A sturdy biography; though not uncritical, probably best suited to those inclined to be well-disposed toward Bloomberg and...

BLOOMBERG

A BILLIONAIRE'S AMBITION

A biography of three-term New York mayor Michael Bloomberg (b. 1942).

There was a time, early on in Bloomberg’s bid for the mayoralty of New York, that someone leaked a gag gift given to him by his staff, a 30-page compendium of foulmouthed, cynical sayings—“politically incorrect does not begin to describe them,” writes McNickle, a former executive in global investment firms and treasurer of the American Historical Association. Consternation ensued, as political opponents lodged charges of racism, sexism, and classism in a race that got ever more heated—and, as the author writes, ever costlier, with Bloomberg, a media and real estate billionaire, spending $74 million to his Democratic opponent’s $16.6 million. The big-ticket aspect of the narrative is a constant, for Bloomberg had endless resources and was committed to converting the city from “an unintended monument to time-gone-by into a place where the future could happen.” In the course of that transformation, McNickle writes, large portions of the city became unaffordable, “one of the root causes of the long-standing homeless crisis.” The author credits Bloomberg for some innovations in government operations but, in some of the sharpest critiques of the book, also notes that the current mayor, Bill de Blasio inherited a fantastic mess in terms of public housing and anti-poverty programs. Bloomberg also was slow to support the living wage, saying, “the last time we really had a big managed economy was the USSR and that didn’t work out so well.” Unafraid to use numbers or evoke fiscal policy, McNickle covers a lot of ground capably, arguing that Bloomberg’s preference was always for market solutions to social problems, placing him as an economic and social centrist in a time of increasingly fringe-driven politics.

A sturdy biography; though not uncritical, probably best suited to those inclined to be well-disposed toward Bloomberg and his years in office.

Pub Date: Sept. 5, 2017

ISBN: 978-1-5107-2257-6

Page Count: 460

Publisher: Skyhorse Publishing

Review Posted Online: July 3, 2017

Kirkus Reviews Issue: July 15, 2017

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If the authors are serious, this is a silly, distasteful book. If they are not, it’s a brilliant satire.

THE 48 LAWS OF POWER

The authors have created a sort of anti-Book of Virtues in this encyclopedic compendium of the ways and means of power.

Everyone wants power and everyone is in a constant duplicitous game to gain more power at the expense of others, according to Greene, a screenwriter and former editor at Esquire (Elffers, a book packager, designed the volume, with its attractive marginalia). We live today as courtiers once did in royal courts: we must appear civil while attempting to crush all those around us. This power game can be played well or poorly, and in these 48 laws culled from the history and wisdom of the world’s greatest power players are the rules that must be followed to win. These laws boil down to being as ruthless, selfish, manipulative, and deceitful as possible. Each law, however, gets its own chapter: “Conceal Your Intentions,” “Always Say Less Than Necessary,” “Pose as a Friend, Work as a Spy,” and so on. Each chapter is conveniently broken down into sections on what happened to those who transgressed or observed the particular law, the key elements in this law, and ways to defensively reverse this law when it’s used against you. Quotations in the margins amplify the lesson being taught. While compelling in the way an auto accident might be, the book is simply nonsense. Rules often contradict each other. We are told, for instance, to “be conspicuous at all cost,” then told to “behave like others.” More seriously, Greene never really defines “power,” and he merely asserts, rather than offers evidence for, the Hobbesian world of all against all in which he insists we live. The world may be like this at times, but often it isn’t. To ask why this is so would be a far more useful project.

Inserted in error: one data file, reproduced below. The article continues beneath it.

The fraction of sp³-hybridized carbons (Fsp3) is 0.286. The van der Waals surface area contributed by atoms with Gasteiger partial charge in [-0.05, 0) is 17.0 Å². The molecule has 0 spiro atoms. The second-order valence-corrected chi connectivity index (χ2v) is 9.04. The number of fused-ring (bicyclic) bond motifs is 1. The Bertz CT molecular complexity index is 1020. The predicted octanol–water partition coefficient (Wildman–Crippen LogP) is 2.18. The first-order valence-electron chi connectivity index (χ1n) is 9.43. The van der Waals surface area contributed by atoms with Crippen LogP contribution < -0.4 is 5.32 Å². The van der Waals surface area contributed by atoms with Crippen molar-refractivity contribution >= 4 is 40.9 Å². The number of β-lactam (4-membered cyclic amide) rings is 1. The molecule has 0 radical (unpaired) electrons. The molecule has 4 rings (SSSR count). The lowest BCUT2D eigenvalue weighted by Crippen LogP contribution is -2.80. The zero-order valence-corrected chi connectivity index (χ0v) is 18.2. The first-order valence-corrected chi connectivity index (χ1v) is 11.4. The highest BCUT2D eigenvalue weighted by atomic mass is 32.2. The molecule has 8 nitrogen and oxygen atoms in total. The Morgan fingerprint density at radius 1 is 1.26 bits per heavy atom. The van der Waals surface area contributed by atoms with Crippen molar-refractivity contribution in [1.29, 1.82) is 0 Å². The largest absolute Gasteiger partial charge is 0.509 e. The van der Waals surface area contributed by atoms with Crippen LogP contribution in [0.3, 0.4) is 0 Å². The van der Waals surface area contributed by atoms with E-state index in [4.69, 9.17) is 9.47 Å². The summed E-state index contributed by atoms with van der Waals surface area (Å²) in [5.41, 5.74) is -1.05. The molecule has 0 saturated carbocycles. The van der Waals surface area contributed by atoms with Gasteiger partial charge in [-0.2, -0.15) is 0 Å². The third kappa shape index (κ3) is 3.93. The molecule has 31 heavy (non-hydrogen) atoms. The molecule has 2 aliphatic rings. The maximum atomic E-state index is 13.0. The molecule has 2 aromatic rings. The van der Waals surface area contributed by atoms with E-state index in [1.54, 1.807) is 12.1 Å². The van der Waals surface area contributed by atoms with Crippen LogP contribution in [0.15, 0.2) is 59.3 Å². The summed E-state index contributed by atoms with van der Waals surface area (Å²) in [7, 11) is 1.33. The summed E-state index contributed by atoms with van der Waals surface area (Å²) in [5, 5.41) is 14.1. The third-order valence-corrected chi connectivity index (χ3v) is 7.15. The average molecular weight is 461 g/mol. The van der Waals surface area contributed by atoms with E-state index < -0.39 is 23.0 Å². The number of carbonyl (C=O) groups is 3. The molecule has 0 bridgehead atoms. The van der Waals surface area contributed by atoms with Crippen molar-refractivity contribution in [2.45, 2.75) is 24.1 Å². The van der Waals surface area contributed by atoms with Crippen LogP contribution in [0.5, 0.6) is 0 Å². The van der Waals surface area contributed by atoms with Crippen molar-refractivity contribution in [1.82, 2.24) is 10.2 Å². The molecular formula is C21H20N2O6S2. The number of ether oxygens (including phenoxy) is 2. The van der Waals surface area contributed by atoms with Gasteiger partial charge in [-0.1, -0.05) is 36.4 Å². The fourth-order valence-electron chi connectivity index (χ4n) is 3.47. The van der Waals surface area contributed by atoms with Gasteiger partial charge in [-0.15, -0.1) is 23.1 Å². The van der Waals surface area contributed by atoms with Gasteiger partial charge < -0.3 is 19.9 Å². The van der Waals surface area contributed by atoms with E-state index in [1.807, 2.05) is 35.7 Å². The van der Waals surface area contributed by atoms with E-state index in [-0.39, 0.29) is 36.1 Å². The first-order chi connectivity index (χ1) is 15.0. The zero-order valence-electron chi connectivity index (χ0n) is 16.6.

If the authors are serious, this is a silly, distasteful book. If they are not, it’s a brilliant satire.

Pub Date: Sept. 1, 1998

ISBN: 0-670-88146-5

Page Count: 430

Publisher: Viking

Review Posted Online: May 20, 2010

Kirkus Reviews Issue: July 15, 1998

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The author's youthfulness helps to assure the inevitable comparison with the Anne Frank diary although over and above the...

NIGHT

Elie Wiesel spent his early years in a small Transylvanian town as one of four children. 

He was the only one of the family to survive what Francois Maurois, in his introduction, calls the "human holocaust" of the persecution of the Jews, which began with the restrictions, the singularization of the yellow star, the enclosure within the ghetto, and went on to the mass deportations to the ovens of Auschwitz and Buchenwald. There are unforgettable and horrifying scenes here in this spare and sombre memoir of this experience of the hanging of a child, of his first farewell with his father who leaves him an inheritance of a knife and a spoon, and of his last goodbye at Buchenwald his father's corpse is already cold let alone the long months of survival under unconscionable conditions. 

The author's youthfulness helps to assure the inevitable comparison with the Anne Frank diary although over and above the sphere of suffering shared, and in this case extended to the death march itself, there is no spiritual or emotional legacy here to offset any reader reluctance.

Pub Date: Jan. 16, 2006

ISBN: 0374500010

Page Count: 120

Publisher: Hill & Wang

Review Posted Online: Oct. 7, 2011

Kirkus Reviews Issue: Jan. 15, 2006

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